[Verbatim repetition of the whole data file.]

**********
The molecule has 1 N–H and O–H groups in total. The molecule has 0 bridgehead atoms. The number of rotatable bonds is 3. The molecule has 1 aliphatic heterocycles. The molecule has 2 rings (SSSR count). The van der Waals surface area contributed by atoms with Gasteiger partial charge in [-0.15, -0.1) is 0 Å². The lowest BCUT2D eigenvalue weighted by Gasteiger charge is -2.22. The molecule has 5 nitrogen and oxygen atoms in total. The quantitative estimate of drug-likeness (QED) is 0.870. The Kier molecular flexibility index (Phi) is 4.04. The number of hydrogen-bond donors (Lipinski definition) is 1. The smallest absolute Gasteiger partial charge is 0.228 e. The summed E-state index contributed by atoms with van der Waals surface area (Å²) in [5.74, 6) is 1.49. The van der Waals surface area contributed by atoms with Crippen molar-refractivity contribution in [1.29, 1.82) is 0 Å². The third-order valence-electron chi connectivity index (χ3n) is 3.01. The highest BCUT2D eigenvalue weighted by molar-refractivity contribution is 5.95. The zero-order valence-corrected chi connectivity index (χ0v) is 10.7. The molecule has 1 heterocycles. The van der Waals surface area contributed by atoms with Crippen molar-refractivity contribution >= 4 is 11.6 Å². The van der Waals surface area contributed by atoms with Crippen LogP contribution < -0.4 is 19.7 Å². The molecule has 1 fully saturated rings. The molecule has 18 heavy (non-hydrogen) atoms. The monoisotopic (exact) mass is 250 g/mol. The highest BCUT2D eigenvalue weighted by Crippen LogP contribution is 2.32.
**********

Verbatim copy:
The molecule has 1 N–H and O–H groups in total. The molecule has 0 bridgehead atoms. The number of rotatable bonds is 3. The molecule has 1 aliphatic heterocycles. The molecule has 2 rings (SSSR count). The van der Waals surface area contributed by atoms with Gasteiger partial charge in [-0.15, -0.1) is 0 Å². The lowest BCUT2D eigenvalue weighted by Gasteiger charge is -2.22. The molecule has 5 nitrogen and oxygen atoms in total. The quantitative estimate of drug-likeness (QED) is 0.870. The Kier molecular flexibility index (Phi) is 4.04. The number of hydrogen-bond donors (Lipinski definition) is 1. The smallest absolute Gasteiger partial charge is 0.228 e. The summed E-state index contributed by atoms with van der Waals surface area (Å²) in [5.74, 6) is 1.49. The van der Waals surface area contributed by atoms with Crippen molar-refractivity contribution in [1.29, 1.82) is 0 Å². The third-order valence-electron chi connectivity index (χ3n) is 3.01. The highest BCUT2D eigenvalue weighted by molar-refractivity contribution is 5.95. The zero-order valence-corrected chi connectivity index (χ0v) is 10.7. The molecule has 1 heterocycles. The van der Waals surface area contributed by atoms with Crippen molar-refractivity contribution >= 4 is 11.6 Å². The van der Waals surface area contributed by atoms with Crippen LogP contribution < -0.4 is 19.7 Å². The molecule has 1 fully saturated rings. The molecule has 18 heavy (non-hydrogen) atoms. The monoisotopic (exact) mass is 250 g/mol. The highest BCUT2D eigenvalue weighted by Crippen LogP contribution is 2.32.